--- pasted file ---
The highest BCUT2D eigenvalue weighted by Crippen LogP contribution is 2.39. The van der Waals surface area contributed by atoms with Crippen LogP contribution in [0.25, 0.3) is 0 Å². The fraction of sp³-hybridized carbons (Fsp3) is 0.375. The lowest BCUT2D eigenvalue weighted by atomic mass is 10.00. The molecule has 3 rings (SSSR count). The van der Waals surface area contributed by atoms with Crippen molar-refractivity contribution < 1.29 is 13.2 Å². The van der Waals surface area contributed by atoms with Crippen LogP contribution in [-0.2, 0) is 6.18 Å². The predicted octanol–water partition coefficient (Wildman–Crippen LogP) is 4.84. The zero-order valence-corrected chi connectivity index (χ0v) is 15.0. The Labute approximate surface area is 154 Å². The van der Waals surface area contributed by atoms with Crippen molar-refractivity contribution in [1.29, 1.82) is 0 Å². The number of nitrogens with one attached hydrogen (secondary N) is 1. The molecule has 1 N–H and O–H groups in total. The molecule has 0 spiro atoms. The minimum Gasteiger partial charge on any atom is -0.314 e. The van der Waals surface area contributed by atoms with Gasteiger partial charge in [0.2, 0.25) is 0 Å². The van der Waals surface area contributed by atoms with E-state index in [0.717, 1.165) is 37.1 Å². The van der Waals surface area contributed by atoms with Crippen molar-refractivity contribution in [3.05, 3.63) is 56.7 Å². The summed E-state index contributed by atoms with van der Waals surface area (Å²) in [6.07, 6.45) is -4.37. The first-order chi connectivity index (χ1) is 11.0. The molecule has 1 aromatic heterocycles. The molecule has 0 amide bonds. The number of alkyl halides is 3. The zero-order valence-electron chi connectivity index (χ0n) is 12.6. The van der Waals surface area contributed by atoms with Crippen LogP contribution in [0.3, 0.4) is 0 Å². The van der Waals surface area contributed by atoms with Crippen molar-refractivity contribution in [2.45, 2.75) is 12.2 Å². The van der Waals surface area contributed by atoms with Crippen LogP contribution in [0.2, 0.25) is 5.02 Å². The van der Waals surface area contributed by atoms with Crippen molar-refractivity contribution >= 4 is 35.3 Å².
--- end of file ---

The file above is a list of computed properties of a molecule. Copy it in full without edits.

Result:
The highest BCUT2D eigenvalue weighted by Crippen LogP contribution is 2.39. The van der Waals surface area contributed by atoms with Crippen LogP contribution in [0.25, 0.3) is 0 Å². The fraction of sp³-hybridized carbons (Fsp3) is 0.375. The lowest BCUT2D eigenvalue weighted by atomic mass is 10.00. The molecule has 3 rings (SSSR count). The van der Waals surface area contributed by atoms with Crippen molar-refractivity contribution < 1.29 is 13.2 Å². The van der Waals surface area contributed by atoms with Crippen LogP contribution in [-0.2, 0) is 6.18 Å². The predicted octanol–water partition coefficient (Wildman–Crippen LogP) is 4.84. The zero-order valence-corrected chi connectivity index (χ0v) is 15.0. The Labute approximate surface area is 154 Å². The van der Waals surface area contributed by atoms with Crippen molar-refractivity contribution in [1.29, 1.82) is 0 Å². The number of nitrogens with one attached hydrogen (secondary N) is 1. The molecule has 1 N–H and O–H groups in total. The molecule has 0 spiro atoms. The minimum Gasteiger partial charge on any atom is -0.314 e. The van der Waals surface area contributed by atoms with Gasteiger partial charge in [0.2, 0.25) is 0 Å². The van der Waals surface area contributed by atoms with E-state index in [0.717, 1.165) is 37.1 Å². The van der Waals surface area contributed by atoms with Crippen molar-refractivity contribution in [3.05, 3.63) is 56.7 Å². The summed E-state index contributed by atoms with van der Waals surface area (Å²) in [6.07, 6.45) is -4.37. The first-order chi connectivity index (χ1) is 11.0. The molecule has 1 aromatic heterocycles. The molecule has 0 amide bonds. The number of alkyl halides is 3. The zero-order valence-electron chi connectivity index (χ0n) is 12.6. The van der Waals surface area contributed by atoms with Crippen LogP contribution in [0.3, 0.4) is 0 Å². The van der Waals surface area contributed by atoms with Crippen molar-refractivity contribution in [2.45, 2.75) is 12.2 Å². The van der Waals surface area contributed by atoms with Crippen LogP contribution in [0.2, 0.25) is 5.02 Å². The van der Waals surface area contributed by atoms with Crippen molar-refractivity contribution >= 4 is 35.3 Å².